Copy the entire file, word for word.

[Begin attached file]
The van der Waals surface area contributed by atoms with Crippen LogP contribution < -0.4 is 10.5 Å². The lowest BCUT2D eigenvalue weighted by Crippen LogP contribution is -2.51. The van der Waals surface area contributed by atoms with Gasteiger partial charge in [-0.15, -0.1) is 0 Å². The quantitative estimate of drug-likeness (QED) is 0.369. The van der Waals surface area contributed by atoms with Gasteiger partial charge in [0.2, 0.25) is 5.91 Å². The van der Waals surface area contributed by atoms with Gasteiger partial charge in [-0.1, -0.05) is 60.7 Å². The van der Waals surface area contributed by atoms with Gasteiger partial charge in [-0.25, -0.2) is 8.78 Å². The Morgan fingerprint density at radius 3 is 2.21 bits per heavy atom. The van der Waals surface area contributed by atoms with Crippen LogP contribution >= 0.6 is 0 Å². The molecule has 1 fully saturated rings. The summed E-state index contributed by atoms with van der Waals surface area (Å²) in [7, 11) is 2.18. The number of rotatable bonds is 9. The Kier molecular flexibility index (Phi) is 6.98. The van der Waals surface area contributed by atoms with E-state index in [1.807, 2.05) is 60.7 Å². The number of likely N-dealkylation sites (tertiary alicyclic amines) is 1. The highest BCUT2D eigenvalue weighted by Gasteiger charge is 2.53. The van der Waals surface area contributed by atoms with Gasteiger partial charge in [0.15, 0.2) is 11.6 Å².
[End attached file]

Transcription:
The van der Waals surface area contributed by atoms with Crippen LogP contribution < -0.4 is 10.5 Å². The lowest BCUT2D eigenvalue weighted by Crippen LogP contribution is -2.51. The van der Waals surface area contributed by atoms with Gasteiger partial charge in [-0.15, -0.1) is 0 Å². The quantitative estimate of drug-likeness (QED) is 0.369. The van der Waals surface area contributed by atoms with Gasteiger partial charge in [0.2, 0.25) is 5.91 Å². The van der Waals surface area contributed by atoms with Gasteiger partial charge in [-0.1, -0.05) is 60.7 Å². The van der Waals surface area contributed by atoms with Gasteiger partial charge in [-0.25, -0.2) is 8.78 Å². The Morgan fingerprint density at radius 3 is 2.21 bits per heavy atom. The van der Waals surface area contributed by atoms with Crippen LogP contribution >= 0.6 is 0 Å². The molecule has 1 fully saturated rings. The summed E-state index contributed by atoms with van der Waals surface area (Å²) in [7, 11) is 2.18. The number of rotatable bonds is 9. The Kier molecular flexibility index (Phi) is 6.98. The van der Waals surface area contributed by atoms with E-state index in [1.807, 2.05) is 60.7 Å². The number of likely N-dealkylation sites (tertiary alicyclic amines) is 1. The highest BCUT2D eigenvalue weighted by Gasteiger charge is 2.53. The van der Waals surface area contributed by atoms with Gasteiger partial charge in [0.15, 0.2) is 11.6 Å².